L O S A N G E L E S, June 29, 2001 -- A British scientist studying heart attack patients says he is finding evidence that suggests that consciousness may continue after the brain has stopped functioning and a patient is clinically dead.
The research, presented to scientists last week at the California Institute of Technology (Caltech), resurrects the debate over whether there is life after death and whether there is such a thing as the human soul.
"The studies are very significant in that we have a group of people with no brain function … who have well-structured, lucid thought processes with reasoning and memory formation at a time when their brains are shown not to function," Sam Parnia, one of two doctors from Southampton General Hospital in England who have been studying so-called near-death experiences (NDEs), told Reuters in an interview.
"We need to do much larger-scale studies, but the possibility is certainly there" to suggest that consciousness, or the soul, keeps thinking and reasoning even if a person's heart has stopped, he is not breathing and his brain activity is nil, Parnia said.
Promising Data, Say Researchers
He said he and colleagues conducted an initial yearlong study, the results of which appeared in the February issue of the journal Resuscitation. The study was so promising the doctors formed a foundation to fund further research and continue collecting data.
During the initial study, Parnia said, 63 heart attack patients who were deemed clinically dead but were later revived were interviewed within a week of their experiences.
Of those, 56 said they had no recollection of the time they were unconscious and seven reported having memories. Of those, four were labeled NDEs in that they reported lucid memories of thinking, reasoning, moving about and communicating with others after doctors determined their brains were not functioning.
Among other things, the patients reported remembering feelings of peace, joy and harmony. For some, time sped up, senses heightened and they lost awareness of their bodies.
The patients also reported seeing a bright light, entering another realm and communicating with dead relatives. One, who called himself a lapsed Catholic and Pagan, reported a close encounter with a mystical being.
Near-death experiences have been reported for centuries but in Parnia's study none of the patients were found to have received low oxygen levels, which some skeptics believe may contribute to the phenomenon.
When the brain is deprived of oxygen people become totally confused, thrash around and usually have no memories at all, Parnia said. "Here you have a severe insult to the brain but perfect memory."
Skeptics Give Other Explanations
Skeptics have also suggested that patients' memories occurred in the moments they were leaving or returning to consciousness. But Parnia said when a brain is traumatized by a seizure or car wreck a patient generally does not remember moments just before or after losing consciousness.
Rather, there is usually a memory lapse of hours or days. "Talk to them. They'll tell you something like: 'I just remember seeing the car and the next thing I knew I was in the hospital,"' he said.
"With cardiac arrest, the insult to the brain is so severe it stops the brain completely. Therefore, I would expect profound memory loss before and after the incident," he added.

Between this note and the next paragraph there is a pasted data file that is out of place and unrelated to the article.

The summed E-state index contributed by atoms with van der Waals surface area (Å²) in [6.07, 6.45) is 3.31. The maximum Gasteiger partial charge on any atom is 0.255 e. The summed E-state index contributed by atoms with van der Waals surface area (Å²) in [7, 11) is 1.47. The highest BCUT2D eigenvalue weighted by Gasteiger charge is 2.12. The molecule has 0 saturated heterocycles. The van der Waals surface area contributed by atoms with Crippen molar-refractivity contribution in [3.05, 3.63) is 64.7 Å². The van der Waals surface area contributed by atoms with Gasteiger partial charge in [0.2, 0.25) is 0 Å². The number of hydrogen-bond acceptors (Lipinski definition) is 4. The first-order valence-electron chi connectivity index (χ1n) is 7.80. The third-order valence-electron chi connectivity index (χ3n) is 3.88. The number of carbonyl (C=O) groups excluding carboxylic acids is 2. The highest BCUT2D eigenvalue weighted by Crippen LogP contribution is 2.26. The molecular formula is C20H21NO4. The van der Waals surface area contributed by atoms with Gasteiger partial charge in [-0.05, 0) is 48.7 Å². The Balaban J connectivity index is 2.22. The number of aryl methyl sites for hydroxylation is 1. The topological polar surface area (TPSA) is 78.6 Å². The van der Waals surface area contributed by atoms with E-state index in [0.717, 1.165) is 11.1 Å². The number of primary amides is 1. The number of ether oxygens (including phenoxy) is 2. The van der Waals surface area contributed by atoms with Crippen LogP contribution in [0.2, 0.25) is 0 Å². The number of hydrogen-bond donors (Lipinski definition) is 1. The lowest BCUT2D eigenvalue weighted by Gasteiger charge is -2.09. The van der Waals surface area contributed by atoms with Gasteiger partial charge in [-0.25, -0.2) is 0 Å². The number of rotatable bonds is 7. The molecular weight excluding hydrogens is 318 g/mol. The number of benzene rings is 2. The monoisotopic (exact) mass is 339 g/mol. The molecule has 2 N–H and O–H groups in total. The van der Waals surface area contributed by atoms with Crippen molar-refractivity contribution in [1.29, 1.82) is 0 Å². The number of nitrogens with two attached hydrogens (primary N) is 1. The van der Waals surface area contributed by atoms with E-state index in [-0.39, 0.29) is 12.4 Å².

Since the initial experiment, Parnia and his colleagues have found more than 3,500 people with lucid memories that apparently occurred at times they were thought to be clinically dead. Many of the patients, he said, were reluctant to share their experiences fearing they would be thought crazy.
Toddler Describes Experience
One patient was 2½ years old when he had a seizure and his heart stopped. His parents contacted Parnia after the boy "drew a picture of himself as if out of his body looking down at himself. It was drawn like there was a balloon stuck to him. When they asked what the balloon was he said, 'When you die you see a bright light and you are connected to a cord.' He wasn't even 3 when had the experience," Parnia said.
"What his parents noticed was that after he had been discharged from hospital, six months after the incident, he kept drawing the same scene."
The brain function these patients were found to have while unconscious is commonly believed to be incapable of sustaining lucid thought processes or allowing lasting memories to form, Parnia said — pointing to the fact that nobody fully grasps how the brain generates thoughts.
The brain itself is made up of cells, like all the body's organs, and is not really capable of producing the subjective phenomenon of thought that people have, he said.
He speculated that human consciousness may work independently of the brain, using the gray matter as a mechanism to manifest the thoughts, just as a television set translates waves in the air into picture and sound.
"When you damage the brain or lose some of the aspects of mind or personality, that doesn't necessarily mean the mind is being produced by the brain. All it shows is that the apparatus is damaged," Parnia said, adding that further research might reveal the existence of a soul.
"When these people are having experiences they say, 'I had this intense pain in my chest and suddenly I was drifting in the corner of my room and I was so happy, so comfortable. I looked down and realized I was seeing my body and doctors all around me trying to save me and I didn't want to go back.
"The point is they are describing seeing this thing in the room, which is their body. Nobody ever says, 'I had this pain and the next thing I knew my soul left me."'